• A trustee of a trust has more control and independence than the executor of a will because the trustee is not required to file a will or other reports with a court.

Note: Check our related blog “Difference between executor and trustee” to learn the differentiating aspects of both legal roles. You might also be interested in checking the differences between an executor and an administrator and learning more about the executor of an estate in New York.

Disadvantages Of A Living Trust In Comparison To A Will In New York

The main drawback is the additional cost, effort, and time that it takes to create a trust and transfer assets such as real estate into the trust.

Deed transfers may be a cost in the short term and the administrative process can be tedious even when most institutions don’t charge to transfer liquid assets. Let’s take a look at some of the drawbacks of a living trust vs a living will:

  • During an individual’s lifetime, the lifetime costs of maintaining and administering a revocable trust are more than a will.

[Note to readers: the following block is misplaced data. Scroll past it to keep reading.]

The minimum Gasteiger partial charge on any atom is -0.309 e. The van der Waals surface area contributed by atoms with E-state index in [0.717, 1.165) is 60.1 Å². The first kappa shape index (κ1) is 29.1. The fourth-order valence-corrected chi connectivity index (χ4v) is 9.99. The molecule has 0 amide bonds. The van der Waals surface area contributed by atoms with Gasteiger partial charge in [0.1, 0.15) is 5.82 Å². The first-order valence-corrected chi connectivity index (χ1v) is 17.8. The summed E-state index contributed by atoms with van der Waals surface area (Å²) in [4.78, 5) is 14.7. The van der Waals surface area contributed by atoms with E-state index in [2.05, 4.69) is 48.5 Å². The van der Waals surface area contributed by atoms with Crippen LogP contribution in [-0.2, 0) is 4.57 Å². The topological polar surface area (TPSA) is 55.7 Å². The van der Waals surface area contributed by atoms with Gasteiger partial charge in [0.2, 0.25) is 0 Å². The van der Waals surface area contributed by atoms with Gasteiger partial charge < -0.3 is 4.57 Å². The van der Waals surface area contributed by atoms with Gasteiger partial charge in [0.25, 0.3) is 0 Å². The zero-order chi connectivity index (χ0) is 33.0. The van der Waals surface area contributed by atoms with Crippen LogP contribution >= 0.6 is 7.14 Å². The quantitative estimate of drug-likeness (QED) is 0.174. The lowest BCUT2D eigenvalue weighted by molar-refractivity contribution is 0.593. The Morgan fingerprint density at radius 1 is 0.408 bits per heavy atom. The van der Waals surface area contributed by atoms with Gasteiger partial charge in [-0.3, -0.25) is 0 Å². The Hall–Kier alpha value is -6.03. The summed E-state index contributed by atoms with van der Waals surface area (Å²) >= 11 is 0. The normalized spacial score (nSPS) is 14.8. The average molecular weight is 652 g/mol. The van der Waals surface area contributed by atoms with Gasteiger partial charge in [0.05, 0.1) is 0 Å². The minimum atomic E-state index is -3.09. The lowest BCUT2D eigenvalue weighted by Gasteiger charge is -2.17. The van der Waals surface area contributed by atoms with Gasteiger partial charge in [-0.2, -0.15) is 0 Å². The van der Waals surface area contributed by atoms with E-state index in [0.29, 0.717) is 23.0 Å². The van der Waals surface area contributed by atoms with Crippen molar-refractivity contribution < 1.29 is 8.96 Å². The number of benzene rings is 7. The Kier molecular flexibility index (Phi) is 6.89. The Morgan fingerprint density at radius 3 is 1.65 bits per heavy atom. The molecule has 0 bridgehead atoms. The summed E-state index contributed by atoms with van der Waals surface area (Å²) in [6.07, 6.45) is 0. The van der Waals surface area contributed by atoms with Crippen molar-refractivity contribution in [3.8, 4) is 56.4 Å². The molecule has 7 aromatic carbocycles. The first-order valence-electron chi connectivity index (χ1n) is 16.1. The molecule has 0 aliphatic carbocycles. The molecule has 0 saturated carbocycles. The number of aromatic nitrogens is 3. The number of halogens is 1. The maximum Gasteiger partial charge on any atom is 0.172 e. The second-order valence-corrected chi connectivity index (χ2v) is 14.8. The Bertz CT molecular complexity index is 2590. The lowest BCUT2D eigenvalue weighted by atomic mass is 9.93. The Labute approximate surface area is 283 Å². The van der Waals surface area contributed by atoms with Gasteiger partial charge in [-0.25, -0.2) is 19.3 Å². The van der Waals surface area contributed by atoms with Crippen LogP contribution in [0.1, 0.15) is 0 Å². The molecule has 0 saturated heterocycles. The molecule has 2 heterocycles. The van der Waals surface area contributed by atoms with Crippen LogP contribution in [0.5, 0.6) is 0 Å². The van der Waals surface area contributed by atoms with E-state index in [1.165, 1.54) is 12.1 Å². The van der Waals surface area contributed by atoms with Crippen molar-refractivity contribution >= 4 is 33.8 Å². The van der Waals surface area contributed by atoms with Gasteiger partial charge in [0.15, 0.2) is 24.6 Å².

• Up-front costs to fund and create the trust are higher than those for a will.
  • Some assets may not be held in a trust without suffering adverse income tax effects such as retirement accounts.
  • While claims of creditors of an estate are cut off 150 days after the appointment of the executor this is longer for a trust.
  • Grantors must spend time and money to check that all property was correctly transferred to the trust. If those were not correctly transferred to the trust, probate may still be necessary as the trust may provide little or no savings at all.
  • In cases where there are any assets that didn’t get to the trust, a will is still needed even if you have a trust.
  • In general, trusts can’t be used to avoid creditors.